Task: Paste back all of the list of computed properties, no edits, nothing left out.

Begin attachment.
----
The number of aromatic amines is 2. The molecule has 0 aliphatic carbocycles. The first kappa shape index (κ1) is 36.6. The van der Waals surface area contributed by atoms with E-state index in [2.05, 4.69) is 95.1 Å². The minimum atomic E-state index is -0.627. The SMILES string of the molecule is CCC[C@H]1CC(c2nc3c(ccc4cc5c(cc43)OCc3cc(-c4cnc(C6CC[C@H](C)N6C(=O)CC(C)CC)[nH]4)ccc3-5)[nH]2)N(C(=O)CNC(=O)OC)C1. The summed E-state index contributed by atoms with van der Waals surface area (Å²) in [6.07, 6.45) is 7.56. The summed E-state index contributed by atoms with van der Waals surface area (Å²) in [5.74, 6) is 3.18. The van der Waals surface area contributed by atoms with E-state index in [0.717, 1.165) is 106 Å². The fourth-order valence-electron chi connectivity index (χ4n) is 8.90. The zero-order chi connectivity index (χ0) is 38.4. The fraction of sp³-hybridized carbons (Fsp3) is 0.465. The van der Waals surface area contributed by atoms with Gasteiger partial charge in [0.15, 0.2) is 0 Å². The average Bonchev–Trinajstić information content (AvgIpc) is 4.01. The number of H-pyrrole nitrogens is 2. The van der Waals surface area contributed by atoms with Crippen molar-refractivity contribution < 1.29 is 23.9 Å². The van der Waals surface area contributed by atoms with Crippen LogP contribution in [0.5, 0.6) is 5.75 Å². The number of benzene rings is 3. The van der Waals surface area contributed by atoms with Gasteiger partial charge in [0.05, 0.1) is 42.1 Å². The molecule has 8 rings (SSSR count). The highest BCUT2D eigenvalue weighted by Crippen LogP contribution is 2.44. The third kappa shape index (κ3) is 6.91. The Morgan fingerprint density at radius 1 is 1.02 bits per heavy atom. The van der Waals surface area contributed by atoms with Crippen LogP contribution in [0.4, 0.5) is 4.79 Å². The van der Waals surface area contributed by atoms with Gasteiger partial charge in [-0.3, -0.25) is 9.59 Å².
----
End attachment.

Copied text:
The number of aromatic amines is 2. The molecule has 0 aliphatic carbocycles. The first kappa shape index (κ1) is 36.6. The van der Waals surface area contributed by atoms with E-state index in [2.05, 4.69) is 95.1 Å². The minimum atomic E-state index is -0.627. The SMILES string of the molecule is CCC[C@H]1CC(c2nc3c(ccc4cc5c(cc43)OCc3cc(-c4cnc(C6CC[C@H](C)N6C(=O)CC(C)CC)[nH]4)ccc3-5)[nH]2)N(C(=O)CNC(=O)OC)C1. The summed E-state index contributed by atoms with van der Waals surface area (Å²) in [6.07, 6.45) is 7.56. The summed E-state index contributed by atoms with van der Waals surface area (Å²) in [5.74, 6) is 3.18. The van der Waals surface area contributed by atoms with E-state index in [0.717, 1.165) is 106 Å². The fourth-order valence-electron chi connectivity index (χ4n) is 8.90. The zero-order chi connectivity index (χ0) is 38.4. The fraction of sp³-hybridized carbons (Fsp3) is 0.465. The van der Waals surface area contributed by atoms with Gasteiger partial charge in [0.15, 0.2) is 0 Å². The average Bonchev–Trinajstić information content (AvgIpc) is 4.01. The number of H-pyrrole nitrogens is 2. The van der Waals surface area contributed by atoms with Crippen molar-refractivity contribution < 1.29 is 23.9 Å². The van der Waals surface area contributed by atoms with Crippen LogP contribution in [0.5, 0.6) is 5.75 Å². The number of benzene rings is 3. The van der Waals surface area contributed by atoms with Gasteiger partial charge in [0.05, 0.1) is 42.1 Å². The molecule has 8 rings (SSSR count). The highest BCUT2D eigenvalue weighted by Crippen LogP contribution is 2.44. The third kappa shape index (κ3) is 6.91. The Morgan fingerprint density at radius 1 is 1.02 bits per heavy atom. The van der Waals surface area contributed by atoms with Crippen LogP contribution in [0.4, 0.5) is 4.79 Å². The van der Waals surface area contributed by atoms with Gasteiger partial charge in [-0.3, -0.25) is 9.59 Å².